Talking to Girls About Duran Duran: Two Guys With a Shared History Engaging In Some Witty Bar Talk

There are moments that make me realize just how self-inflated my initial notion of engaging in "bar talk" may have been. I never would have been able to keep up.

Talking to Girl About Duran Duran: One Young Man's Quest for True Love and a Cooler Haircut

Publisher: Dutton
Length: 274 pages
Author: Rob Sheffield
Price: $25.95
Format: Hardcover
Publication Date: 2010-07

Your appreciation of Rob Sheffield’s new memoir, Talking to Girls About Duran Duran: One Young Man’s Quest for True Love and a Cooler Haircut, depends in large part on precisely how contemporary you are with the author. Based on the title, I thought this would be right in my pop-cultural wheelhouse. After all, when I was in sixth grade, I bought two copies of an unofficial Duran Duran biography (complete with 16 color photos!), one for my mall date, Erin Van Osbree, and one for myself.

I cheered for “New Moon on Monday” against (I want to say) the re-release of Def Leppard’s “Me and My Wine” on MTV’s Friday Night Video Fights, back when Music Television actually played music. One year, I even found a copy of the Seven and the Ragged Tiger cassette poking through the fake grass of my Easter basket. In short, I too was a child of the ‘80s, so I expected Sheffield’s book to be a commiseration of sorts, two guys with a shared history engaging in some witty bar talk.

Sheffield has five-and-a-half years on me, though, which is an eternity in the world of pop music, and the difference between coming of age in the early- as opposed to the mid-‘80s is vast. I lack the necessary touchstones to connect completely with chapters on Bowie, Ray Parker Jr., or Roxy Music (and yes, I realize that a working knowledge of the likes of Bowie and Roxy Music should be part of any would-be cultural critic’s vocabulary, but for whatever reason they’ve just never done it for me).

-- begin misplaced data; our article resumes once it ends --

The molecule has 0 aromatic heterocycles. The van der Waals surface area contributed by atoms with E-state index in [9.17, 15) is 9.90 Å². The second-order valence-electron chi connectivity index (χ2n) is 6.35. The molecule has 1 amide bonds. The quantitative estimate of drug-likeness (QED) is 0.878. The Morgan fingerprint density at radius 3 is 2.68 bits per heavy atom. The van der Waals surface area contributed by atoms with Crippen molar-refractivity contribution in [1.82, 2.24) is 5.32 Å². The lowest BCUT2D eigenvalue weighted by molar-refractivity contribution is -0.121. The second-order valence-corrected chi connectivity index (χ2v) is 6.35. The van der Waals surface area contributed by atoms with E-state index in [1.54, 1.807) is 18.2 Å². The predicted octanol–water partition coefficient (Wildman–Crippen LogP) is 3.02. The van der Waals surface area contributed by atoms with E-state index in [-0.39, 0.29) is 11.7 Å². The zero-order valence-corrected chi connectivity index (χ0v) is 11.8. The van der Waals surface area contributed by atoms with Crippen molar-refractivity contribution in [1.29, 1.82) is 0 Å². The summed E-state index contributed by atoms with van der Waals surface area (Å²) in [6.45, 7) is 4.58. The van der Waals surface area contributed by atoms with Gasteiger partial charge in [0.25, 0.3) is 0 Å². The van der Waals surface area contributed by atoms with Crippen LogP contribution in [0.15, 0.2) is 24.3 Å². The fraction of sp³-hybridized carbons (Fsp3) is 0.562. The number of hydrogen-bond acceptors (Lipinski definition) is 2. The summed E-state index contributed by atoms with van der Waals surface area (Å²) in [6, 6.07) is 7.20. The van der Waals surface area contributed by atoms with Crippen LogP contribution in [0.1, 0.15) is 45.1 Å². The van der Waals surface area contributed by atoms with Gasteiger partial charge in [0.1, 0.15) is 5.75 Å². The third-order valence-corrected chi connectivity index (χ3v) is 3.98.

This disconnect is especially frustrating because Sheffield otherwise relates to these artists in such personal ways. I’m not Irish and/or Catholic, and I didn’t grow up with a gaggle of sisters, which eliminates those ways in, and even the larger cultural references don’t ring true for me. (Did people on airplanes really use to cheer when the plane landed safely? Did Rambo really get swallowed up by history? I remember things a little differently.)

Thankfully, in chapter 16, Sheffield describes his summer driving an ice-cream truck and the “cathedral-sized opening guitar chord” of a popular song from the radio. The song was “Purple Rain”. Prince. 1984. Now this is what I signed up for.

Sheffield wastes little time before he lays the foundation on which these 25 short essays are built. He writes in the Introduction, “It’s complicated, the way we use pop culture artifacts in our day-to-day emotional relationships”. “Complicated”, perhaps, but not impossible to parse out, as he himself demonstrated in his outstanding first memoir, Love Is a Mix Tape: Life and Loss, One Song at a Time. That book adoringly recounted his relationship with his first love, a relationship that was cut tragically short. The early '90s serve as the backdrop for their story, and their shared passion for Pavement nearly rivals their passion for each other.

Love Is a Mix Tape brilliantly balances personal experience and cultural insight, to the point that the two are as entwined as the lovers themselves: the personal is the cultural, and the cultural is the personal. Sure, it’s a little sentimental, but his feelings for his lost love are so genuine that I have a hard time recalling the book even now without things getting a little dusty.